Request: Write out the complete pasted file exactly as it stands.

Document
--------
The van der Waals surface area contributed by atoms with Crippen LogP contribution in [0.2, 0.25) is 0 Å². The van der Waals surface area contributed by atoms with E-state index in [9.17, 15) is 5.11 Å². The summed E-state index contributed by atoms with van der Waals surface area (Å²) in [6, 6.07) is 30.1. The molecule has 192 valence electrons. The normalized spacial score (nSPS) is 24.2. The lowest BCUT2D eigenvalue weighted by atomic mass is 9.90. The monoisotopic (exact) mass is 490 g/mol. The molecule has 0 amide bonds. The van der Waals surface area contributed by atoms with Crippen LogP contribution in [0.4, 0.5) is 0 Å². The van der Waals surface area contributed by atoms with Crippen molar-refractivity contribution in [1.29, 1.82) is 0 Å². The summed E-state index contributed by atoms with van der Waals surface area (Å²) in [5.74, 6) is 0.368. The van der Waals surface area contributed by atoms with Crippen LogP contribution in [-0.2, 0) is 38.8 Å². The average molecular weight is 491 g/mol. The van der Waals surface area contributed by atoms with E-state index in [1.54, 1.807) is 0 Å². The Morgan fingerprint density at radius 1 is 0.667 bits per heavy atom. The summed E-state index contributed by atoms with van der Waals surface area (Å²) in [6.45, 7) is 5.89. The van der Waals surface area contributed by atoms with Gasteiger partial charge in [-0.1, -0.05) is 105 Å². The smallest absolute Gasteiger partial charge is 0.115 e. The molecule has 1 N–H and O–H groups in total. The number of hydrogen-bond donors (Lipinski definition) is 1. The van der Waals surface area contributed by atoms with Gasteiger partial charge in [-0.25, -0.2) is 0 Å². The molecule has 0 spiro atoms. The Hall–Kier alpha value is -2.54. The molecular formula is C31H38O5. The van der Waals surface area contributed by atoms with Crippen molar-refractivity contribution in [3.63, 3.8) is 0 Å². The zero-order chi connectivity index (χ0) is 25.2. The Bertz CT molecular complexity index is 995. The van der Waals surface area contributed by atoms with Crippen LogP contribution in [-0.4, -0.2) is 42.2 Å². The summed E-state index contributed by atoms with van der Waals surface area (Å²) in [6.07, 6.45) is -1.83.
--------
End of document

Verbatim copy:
The van der Waals surface area contributed by atoms with Crippen LogP contribution in [0.2, 0.25) is 0 Å². The van der Waals surface area contributed by atoms with E-state index in [9.17, 15) is 5.11 Å². The summed E-state index contributed by atoms with van der Waals surface area (Å²) in [6, 6.07) is 30.1. The molecule has 192 valence electrons. The normalized spacial score (nSPS) is 24.2. The lowest BCUT2D eigenvalue weighted by atomic mass is 9.90. The monoisotopic (exact) mass is 490 g/mol. The molecule has 0 amide bonds. The van der Waals surface area contributed by atoms with Crippen LogP contribution in [0.4, 0.5) is 0 Å². The van der Waals surface area contributed by atoms with Crippen molar-refractivity contribution in [1.29, 1.82) is 0 Å². The summed E-state index contributed by atoms with van der Waals surface area (Å²) in [5.74, 6) is 0.368. The van der Waals surface area contributed by atoms with Crippen LogP contribution in [-0.2, 0) is 38.8 Å². The average molecular weight is 491 g/mol. The van der Waals surface area contributed by atoms with E-state index in [1.54, 1.807) is 0 Å². The Morgan fingerprint density at radius 1 is 0.667 bits per heavy atom. The summed E-state index contributed by atoms with van der Waals surface area (Å²) in [6.45, 7) is 5.89. The van der Waals surface area contributed by atoms with Gasteiger partial charge in [-0.1, -0.05) is 105 Å². The smallest absolute Gasteiger partial charge is 0.115 e. The molecule has 1 N–H and O–H groups in total. The number of hydrogen-bond donors (Lipinski definition) is 1. The van der Waals surface area contributed by atoms with Gasteiger partial charge in [-0.25, -0.2) is 0 Å². The molecule has 0 spiro atoms. The Hall–Kier alpha value is -2.54. The molecular formula is C31H38O5. The van der Waals surface area contributed by atoms with Crippen molar-refractivity contribution in [3.63, 3.8) is 0 Å². The zero-order chi connectivity index (χ0) is 25.2. The Bertz CT molecular complexity index is 995. The van der Waals surface area contributed by atoms with Crippen LogP contribution in [-0.4, -0.2) is 42.2 Å². The summed E-state index contributed by atoms with van der Waals surface area (Å²) in [6.07, 6.45) is -1.83.